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more on CIA fires leaker; shades of confidentiality/privacy
From: David Farber <dave () farber net>
Date: Sun, 23 Apr 2006 07:19:58 -0400

Begin forwarded message:

From: Seth Johnson <seth.johnson () RealMeasures dyndns org>
Date: April 22, 2006 2:53:26 PM EDT
To: dave () farber net
Cc: ip () v2 listbox com
Subject: Re: [IP] more on CIA fires leaker; shades of confidentiality/ privacy

For IP, if you wish.

Begin forwarded message:

From: L Victor Marks <victor () victormarks com>
Date: April 21, 2006 10:19:24 PM EDT
To: dave () farber net
Subject: Re: [IP] CIA fires leaker; shades of confidentiality/privacy

I imagine if I embarrassed my employer with a false accusation that I
too would be fired. But state and federal employees get a different
standard, whistleblower protection. From what little I know of
whistleblower protection, I understand that the whistleblower has to
report the alleged illegal act to the proper authority, not the press.

Under George Bush's theory of executive power, he can signal the
valid meaning of Congressional legislation through highly
elaborate executive signing statements -- the statements that
accompany the signatures by which he ratifies a law rather than
vetos it.  He holds that he can interpret the laws Congress
writes in such a manner that for Congress to enact a law
providing whistleblower protections against executive branch
retaliation, Congress would have to literally specify that it is
addressing executive authority (and if they did that, it's not
clear that he wouldn't just override that).

See pages 35 - 40 of Christopher Kelley's piece on the Unitary
Executive Theory:


In the wake of the corporate scandals that roared through the
United States in 2001-2002, the Congress passed the “Corporate
and Auditing Accountability, Responsibility and Transparency Act
of 2002,” better known as “Sarbanes-Oxley.”  The aim of the Act
was to restore public trust in corporate accountability by
forcing corporations to be more transparent in their auditing
procedures and to guarantee broader protections for

[. . .]

In his [signing statement], the president argues:

   Given that the legislative purpose of section 1514A of title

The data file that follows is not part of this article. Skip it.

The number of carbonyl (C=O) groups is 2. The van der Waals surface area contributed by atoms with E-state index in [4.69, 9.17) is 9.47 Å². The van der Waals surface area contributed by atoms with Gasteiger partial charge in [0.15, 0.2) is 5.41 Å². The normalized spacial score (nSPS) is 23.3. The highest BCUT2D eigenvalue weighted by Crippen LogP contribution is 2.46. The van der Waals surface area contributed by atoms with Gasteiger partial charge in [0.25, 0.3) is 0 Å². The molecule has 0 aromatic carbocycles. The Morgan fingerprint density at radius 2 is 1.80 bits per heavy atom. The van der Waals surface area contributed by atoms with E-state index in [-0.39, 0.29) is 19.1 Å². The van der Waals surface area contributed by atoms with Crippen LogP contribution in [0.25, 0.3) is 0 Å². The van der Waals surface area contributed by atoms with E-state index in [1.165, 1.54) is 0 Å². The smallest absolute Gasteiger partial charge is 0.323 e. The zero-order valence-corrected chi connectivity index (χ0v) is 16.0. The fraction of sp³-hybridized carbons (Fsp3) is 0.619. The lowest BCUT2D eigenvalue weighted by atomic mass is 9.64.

18 of the U.S. Code, enacted by section 806 of the Act, is to
   protect against company retaliation for lawful cooperation
   with investigations and not to define the scope of
   investigative authority or to grant new investigative
   authority, the executive branch shall construe section
   1514A(a)(1)(B) as referring to investigations authorized by
   the rules of the Senate or the House of Representatives and
   conducted for a proper legislative purpose.

This set off a firestorm inside the Senate with two members that
had devoted a great deal of work on the bill: Senators Charles
Grassley (R.IA) and Patrick Leahy (D.VT).

[. . .]

[In October,] an action taken by the Acting Solicitor for the
Department of Labor drew their ire once more. The Acting
Solicitor, Eugene Scalia, the son of Supreme Court Associate
Justice Antonin Scalia, filed an amicus brief with the Department
of Labor administrative review board “seeking to overturn a
$200,000 punitive damage award won by Assistant U.S. Attorney
Gregory C. Sasse of Ohio in a whistle-blower case against the
Justice Department.”

The case dealt with contacts Sasse had with Congressman Dennis
Kucinich (D. OH) regarding toxic waste that was dumped on federal
property with the knowledge of the Department of Justice. Once
the Department of Justice learned that Sasse had been the person
who blew the whistle, his “supervisors downgraded his performance
reviews, failed to grant him training opportunities and removed
him from some cases” in retaliation.

In Scalia’s brief, he applied the narrow construction used in
President Bush’s signing statement of “Sarbanes-Oxley.” He tried